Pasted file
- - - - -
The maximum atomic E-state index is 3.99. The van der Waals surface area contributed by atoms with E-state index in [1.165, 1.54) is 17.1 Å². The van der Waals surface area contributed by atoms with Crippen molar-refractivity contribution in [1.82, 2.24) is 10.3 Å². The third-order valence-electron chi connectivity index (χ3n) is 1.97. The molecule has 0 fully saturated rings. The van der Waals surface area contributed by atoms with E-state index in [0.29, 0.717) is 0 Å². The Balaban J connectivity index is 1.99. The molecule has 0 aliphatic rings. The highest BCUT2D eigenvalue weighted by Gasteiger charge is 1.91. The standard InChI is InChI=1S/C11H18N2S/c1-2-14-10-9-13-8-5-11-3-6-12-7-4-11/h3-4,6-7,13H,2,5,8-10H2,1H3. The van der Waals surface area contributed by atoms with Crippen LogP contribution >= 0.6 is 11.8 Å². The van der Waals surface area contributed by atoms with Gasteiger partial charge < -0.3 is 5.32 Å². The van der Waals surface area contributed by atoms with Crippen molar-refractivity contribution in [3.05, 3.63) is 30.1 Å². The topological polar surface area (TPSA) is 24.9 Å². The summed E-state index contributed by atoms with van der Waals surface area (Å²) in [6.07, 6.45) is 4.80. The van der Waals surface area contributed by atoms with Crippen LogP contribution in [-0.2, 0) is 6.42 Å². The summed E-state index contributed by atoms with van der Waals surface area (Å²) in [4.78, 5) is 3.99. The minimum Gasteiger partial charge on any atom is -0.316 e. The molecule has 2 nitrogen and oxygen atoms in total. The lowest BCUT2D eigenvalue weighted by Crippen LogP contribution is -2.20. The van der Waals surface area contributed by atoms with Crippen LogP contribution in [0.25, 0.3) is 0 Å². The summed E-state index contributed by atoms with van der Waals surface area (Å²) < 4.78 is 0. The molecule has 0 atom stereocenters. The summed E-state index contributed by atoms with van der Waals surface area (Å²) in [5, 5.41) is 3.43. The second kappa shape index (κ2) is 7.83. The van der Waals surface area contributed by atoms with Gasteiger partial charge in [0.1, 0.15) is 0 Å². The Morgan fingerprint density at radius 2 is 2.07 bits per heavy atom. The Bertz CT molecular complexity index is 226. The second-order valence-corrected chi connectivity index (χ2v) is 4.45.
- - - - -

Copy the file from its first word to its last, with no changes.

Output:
The maximum atomic E-state index is 3.99. The van der Waals surface area contributed by atoms with E-state index in [1.165, 1.54) is 17.1 Å². The van der Waals surface area contributed by atoms with Crippen molar-refractivity contribution in [1.82, 2.24) is 10.3 Å². The third-order valence-electron chi connectivity index (χ3n) is 1.97. The molecule has 0 fully saturated rings. The van der Waals surface area contributed by atoms with E-state index in [0.29, 0.717) is 0 Å². The Balaban J connectivity index is 1.99. The molecule has 0 aliphatic rings. The highest BCUT2D eigenvalue weighted by Gasteiger charge is 1.91. The standard InChI is InChI=1S/C11H18N2S/c1-2-14-10-9-13-8-5-11-3-6-12-7-4-11/h3-4,6-7,13H,2,5,8-10H2,1H3. The van der Waals surface area contributed by atoms with Crippen LogP contribution >= 0.6 is 11.8 Å². The van der Waals surface area contributed by atoms with Gasteiger partial charge < -0.3 is 5.32 Å². The van der Waals surface area contributed by atoms with Crippen molar-refractivity contribution in [3.05, 3.63) is 30.1 Å². The topological polar surface area (TPSA) is 24.9 Å². The summed E-state index contributed by atoms with van der Waals surface area (Å²) in [6.07, 6.45) is 4.80. The van der Waals surface area contributed by atoms with Crippen LogP contribution in [-0.2, 0) is 6.42 Å². The summed E-state index contributed by atoms with van der Waals surface area (Å²) in [4.78, 5) is 3.99. The minimum Gasteiger partial charge on any atom is -0.316 e. The molecule has 2 nitrogen and oxygen atoms in total. The lowest BCUT2D eigenvalue weighted by Crippen LogP contribution is -2.20. The van der Waals surface area contributed by atoms with Crippen LogP contribution in [0.25, 0.3) is 0 Å². The summed E-state index contributed by atoms with van der Waals surface area (Å²) < 4.78 is 0. The molecule has 0 atom stereocenters. The summed E-state index contributed by atoms with van der Waals surface area (Å²) in [5, 5.41) is 3.43. The second kappa shape index (κ2) is 7.83. The van der Waals surface area contributed by atoms with Gasteiger partial charge in [0.1, 0.15) is 0 Å². The Morgan fingerprint density at radius 2 is 2.07 bits per heavy atom. The Bertz CT molecular complexity index is 226. The second-order valence-corrected chi connectivity index (χ2v) is 4.45.